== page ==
Air conditioners help to regulate the temperature and humidity in a room. They have a variety of function modes, including cooling the room or using a fan to circulate the air. An air conditioner also has a dry mode. This is a function concerned with the humidity level in a room.
The dry mode on an air conditioning unit works by operating the fan system, without expelling cold air. The fan sucks air into the air conditioning unit. The moisture in the air evaporates within the unit and the dry air is blown back into the room. The extracted water vapour is siphoned off into a drain from the unit. Dry mode doesn't significantly effect the temperature in a room.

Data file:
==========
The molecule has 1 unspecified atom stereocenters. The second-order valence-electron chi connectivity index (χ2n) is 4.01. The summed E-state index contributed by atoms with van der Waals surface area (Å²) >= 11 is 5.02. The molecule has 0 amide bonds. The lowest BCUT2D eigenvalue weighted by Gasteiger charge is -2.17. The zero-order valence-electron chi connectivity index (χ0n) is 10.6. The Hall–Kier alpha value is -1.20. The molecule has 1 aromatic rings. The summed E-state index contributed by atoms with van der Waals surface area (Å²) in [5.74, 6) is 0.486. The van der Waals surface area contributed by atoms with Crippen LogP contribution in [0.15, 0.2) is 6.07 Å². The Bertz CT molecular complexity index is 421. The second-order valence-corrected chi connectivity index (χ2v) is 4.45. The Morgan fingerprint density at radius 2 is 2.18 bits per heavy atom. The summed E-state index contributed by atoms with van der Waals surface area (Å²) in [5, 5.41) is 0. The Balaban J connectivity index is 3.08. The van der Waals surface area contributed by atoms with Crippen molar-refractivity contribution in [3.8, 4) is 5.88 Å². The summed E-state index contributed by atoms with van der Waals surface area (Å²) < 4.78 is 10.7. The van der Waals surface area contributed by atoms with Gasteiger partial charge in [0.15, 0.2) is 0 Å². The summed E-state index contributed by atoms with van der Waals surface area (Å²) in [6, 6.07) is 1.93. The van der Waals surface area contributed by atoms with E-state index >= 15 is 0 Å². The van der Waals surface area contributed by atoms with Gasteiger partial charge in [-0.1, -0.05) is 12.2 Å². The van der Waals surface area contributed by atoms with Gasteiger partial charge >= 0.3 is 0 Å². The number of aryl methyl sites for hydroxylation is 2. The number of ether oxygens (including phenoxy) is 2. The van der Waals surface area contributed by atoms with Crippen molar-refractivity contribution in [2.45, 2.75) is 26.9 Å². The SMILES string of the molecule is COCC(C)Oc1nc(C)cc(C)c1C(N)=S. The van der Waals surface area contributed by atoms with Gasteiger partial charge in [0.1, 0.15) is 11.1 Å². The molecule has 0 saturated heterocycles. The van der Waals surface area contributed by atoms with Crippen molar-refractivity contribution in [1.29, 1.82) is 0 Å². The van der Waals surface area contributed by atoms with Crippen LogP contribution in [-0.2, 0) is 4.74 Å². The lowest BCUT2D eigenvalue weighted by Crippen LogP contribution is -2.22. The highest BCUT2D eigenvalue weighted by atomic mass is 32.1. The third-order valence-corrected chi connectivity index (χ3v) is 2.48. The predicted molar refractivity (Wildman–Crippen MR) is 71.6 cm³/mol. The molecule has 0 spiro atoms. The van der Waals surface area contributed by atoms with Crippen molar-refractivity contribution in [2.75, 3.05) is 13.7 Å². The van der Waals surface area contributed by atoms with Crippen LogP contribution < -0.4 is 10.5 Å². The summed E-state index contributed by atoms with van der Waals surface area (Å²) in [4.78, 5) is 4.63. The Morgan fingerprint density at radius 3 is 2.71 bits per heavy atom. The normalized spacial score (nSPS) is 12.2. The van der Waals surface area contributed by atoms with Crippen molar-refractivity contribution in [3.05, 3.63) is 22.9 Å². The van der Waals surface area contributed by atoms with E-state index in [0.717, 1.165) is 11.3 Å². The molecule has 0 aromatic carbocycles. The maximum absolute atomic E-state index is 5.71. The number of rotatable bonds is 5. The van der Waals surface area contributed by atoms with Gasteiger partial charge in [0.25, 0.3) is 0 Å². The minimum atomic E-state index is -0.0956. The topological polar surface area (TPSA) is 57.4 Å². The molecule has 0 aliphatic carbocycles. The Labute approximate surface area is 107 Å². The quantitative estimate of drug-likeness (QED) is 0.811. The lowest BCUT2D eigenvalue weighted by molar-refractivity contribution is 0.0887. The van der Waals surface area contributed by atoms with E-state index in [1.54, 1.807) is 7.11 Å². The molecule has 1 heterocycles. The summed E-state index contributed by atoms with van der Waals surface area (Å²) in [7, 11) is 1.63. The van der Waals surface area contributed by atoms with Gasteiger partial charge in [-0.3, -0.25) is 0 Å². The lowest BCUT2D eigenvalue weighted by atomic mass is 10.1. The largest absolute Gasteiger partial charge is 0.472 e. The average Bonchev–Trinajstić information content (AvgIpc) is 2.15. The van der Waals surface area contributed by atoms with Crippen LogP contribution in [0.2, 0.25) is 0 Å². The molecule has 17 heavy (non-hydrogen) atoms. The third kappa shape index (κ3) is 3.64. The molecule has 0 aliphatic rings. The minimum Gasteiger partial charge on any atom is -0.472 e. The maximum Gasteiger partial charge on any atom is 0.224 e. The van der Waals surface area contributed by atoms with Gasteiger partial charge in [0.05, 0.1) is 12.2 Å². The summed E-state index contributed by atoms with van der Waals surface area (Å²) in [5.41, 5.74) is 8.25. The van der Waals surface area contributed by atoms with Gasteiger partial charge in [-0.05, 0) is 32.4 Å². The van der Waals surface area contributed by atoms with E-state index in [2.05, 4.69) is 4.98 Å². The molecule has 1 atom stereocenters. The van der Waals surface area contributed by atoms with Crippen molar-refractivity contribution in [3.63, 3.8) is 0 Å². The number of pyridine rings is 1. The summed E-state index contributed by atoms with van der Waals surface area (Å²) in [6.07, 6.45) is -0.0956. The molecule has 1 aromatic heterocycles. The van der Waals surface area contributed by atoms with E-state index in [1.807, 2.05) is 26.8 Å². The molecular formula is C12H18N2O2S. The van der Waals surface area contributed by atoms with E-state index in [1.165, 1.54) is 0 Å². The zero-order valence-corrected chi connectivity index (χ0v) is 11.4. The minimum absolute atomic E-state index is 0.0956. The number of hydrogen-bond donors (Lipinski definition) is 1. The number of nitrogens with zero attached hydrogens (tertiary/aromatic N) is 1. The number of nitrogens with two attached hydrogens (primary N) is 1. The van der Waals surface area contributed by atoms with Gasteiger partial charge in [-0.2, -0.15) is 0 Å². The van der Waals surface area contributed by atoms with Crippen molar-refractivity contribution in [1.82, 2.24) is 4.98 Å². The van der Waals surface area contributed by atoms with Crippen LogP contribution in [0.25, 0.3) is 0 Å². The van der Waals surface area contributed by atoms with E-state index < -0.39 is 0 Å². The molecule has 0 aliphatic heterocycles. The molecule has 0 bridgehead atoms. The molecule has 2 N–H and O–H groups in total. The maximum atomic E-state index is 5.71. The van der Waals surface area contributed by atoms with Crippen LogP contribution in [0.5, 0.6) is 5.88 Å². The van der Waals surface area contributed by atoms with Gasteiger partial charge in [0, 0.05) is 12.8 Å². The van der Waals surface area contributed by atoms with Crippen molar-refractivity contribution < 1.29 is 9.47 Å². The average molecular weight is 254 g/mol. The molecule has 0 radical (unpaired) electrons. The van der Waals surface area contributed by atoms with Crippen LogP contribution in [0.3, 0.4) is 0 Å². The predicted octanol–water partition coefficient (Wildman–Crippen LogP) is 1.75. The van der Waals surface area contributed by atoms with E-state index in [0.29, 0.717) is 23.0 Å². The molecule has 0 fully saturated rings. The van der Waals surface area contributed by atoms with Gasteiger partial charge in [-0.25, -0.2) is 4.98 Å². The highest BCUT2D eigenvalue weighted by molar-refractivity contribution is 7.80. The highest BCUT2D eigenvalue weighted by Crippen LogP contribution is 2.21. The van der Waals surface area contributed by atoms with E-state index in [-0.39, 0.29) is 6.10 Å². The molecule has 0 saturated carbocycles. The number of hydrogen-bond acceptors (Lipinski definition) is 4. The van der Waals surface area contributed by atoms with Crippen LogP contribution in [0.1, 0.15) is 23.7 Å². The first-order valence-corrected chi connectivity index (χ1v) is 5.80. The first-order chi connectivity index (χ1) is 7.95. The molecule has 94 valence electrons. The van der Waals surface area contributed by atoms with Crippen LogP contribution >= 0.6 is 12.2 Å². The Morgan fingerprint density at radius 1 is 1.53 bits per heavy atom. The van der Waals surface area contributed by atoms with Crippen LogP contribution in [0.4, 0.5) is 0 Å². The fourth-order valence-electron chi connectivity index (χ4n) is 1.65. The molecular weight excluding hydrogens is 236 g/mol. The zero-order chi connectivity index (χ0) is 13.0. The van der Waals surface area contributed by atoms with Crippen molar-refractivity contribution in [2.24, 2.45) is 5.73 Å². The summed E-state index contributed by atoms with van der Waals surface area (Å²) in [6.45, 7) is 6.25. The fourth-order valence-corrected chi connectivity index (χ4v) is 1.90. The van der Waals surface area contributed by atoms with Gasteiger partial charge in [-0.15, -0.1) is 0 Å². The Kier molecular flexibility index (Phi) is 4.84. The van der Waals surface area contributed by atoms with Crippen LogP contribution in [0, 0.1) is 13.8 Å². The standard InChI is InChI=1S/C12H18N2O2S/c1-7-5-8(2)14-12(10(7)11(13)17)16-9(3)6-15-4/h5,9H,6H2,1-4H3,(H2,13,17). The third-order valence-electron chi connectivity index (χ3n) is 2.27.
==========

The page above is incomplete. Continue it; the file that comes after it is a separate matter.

Dry mode is often most useful during the Spring and Autumn. In these seasons, the temperature is not warm enough to require the air conditioning unit to blow cold air into the room -- as in cool mode - but humidity can be high. It can also be useful periodically during the summer when people perspire more, causing an increase of air humidity if in an enclosed space.
The dry mode on an air conditioning unit will not be very effective in spaces with a high level of air moisture. Use a dehumidifier in these situations . Dehumidifiers are designed solely to tackle humidity and are able to draw off more water vapour from the air than the dry mode on an air conditioner.
An air conditioning unit can be switched to dry mode at any time. The unit can be switched directly from another function to dry mode. There is no need to power off the unit before switching on dry mode.